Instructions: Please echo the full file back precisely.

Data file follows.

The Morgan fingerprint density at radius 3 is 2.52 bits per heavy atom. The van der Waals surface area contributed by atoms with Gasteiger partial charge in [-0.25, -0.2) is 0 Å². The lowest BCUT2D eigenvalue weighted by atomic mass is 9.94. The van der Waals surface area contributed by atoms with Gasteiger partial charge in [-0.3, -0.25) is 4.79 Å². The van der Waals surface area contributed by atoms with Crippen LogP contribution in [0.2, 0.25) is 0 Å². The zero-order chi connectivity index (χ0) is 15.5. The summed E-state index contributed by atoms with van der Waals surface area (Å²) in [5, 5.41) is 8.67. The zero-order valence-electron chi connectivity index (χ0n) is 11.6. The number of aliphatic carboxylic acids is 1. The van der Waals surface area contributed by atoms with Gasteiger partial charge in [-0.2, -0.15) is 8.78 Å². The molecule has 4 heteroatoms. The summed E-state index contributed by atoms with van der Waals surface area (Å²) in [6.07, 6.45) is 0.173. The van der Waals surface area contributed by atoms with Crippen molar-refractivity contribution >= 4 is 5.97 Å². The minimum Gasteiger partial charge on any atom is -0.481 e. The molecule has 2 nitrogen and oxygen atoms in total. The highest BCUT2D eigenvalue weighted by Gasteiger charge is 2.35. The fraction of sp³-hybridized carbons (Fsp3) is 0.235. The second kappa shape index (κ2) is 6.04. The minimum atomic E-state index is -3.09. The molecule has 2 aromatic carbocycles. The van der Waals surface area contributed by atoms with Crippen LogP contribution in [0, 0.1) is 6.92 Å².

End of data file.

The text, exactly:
The Morgan fingerprint density at radius 3 is 2.52 bits per heavy atom. The van der Waals surface area contributed by atoms with Gasteiger partial charge in [-0.25, -0.2) is 0 Å². The lowest BCUT2D eigenvalue weighted by atomic mass is 9.94. The van der Waals surface area contributed by atoms with Gasteiger partial charge in [-0.3, -0.25) is 4.79 Å². The van der Waals surface area contributed by atoms with Crippen LogP contribution in [0.2, 0.25) is 0 Å². The zero-order chi connectivity index (χ0) is 15.5. The summed E-state index contributed by atoms with van der Waals surface area (Å²) in [5, 5.41) is 8.67. The zero-order valence-electron chi connectivity index (χ0n) is 11.6. The number of aliphatic carboxylic acids is 1. The van der Waals surface area contributed by atoms with Gasteiger partial charge in [-0.2, -0.15) is 8.78 Å². The molecule has 4 heteroatoms. The summed E-state index contributed by atoms with van der Waals surface area (Å²) in [6.07, 6.45) is 0.173. The van der Waals surface area contributed by atoms with Crippen molar-refractivity contribution >= 4 is 5.97 Å². The minimum Gasteiger partial charge on any atom is -0.481 e. The molecule has 2 nitrogen and oxygen atoms in total. The highest BCUT2D eigenvalue weighted by Gasteiger charge is 2.35. The fraction of sp³-hybridized carbons (Fsp3) is 0.235. The second kappa shape index (κ2) is 6.04. The minimum atomic E-state index is -3.09. The molecule has 2 aromatic carbocycles. The van der Waals surface area contributed by atoms with Crippen LogP contribution in [0, 0.1) is 6.92 Å².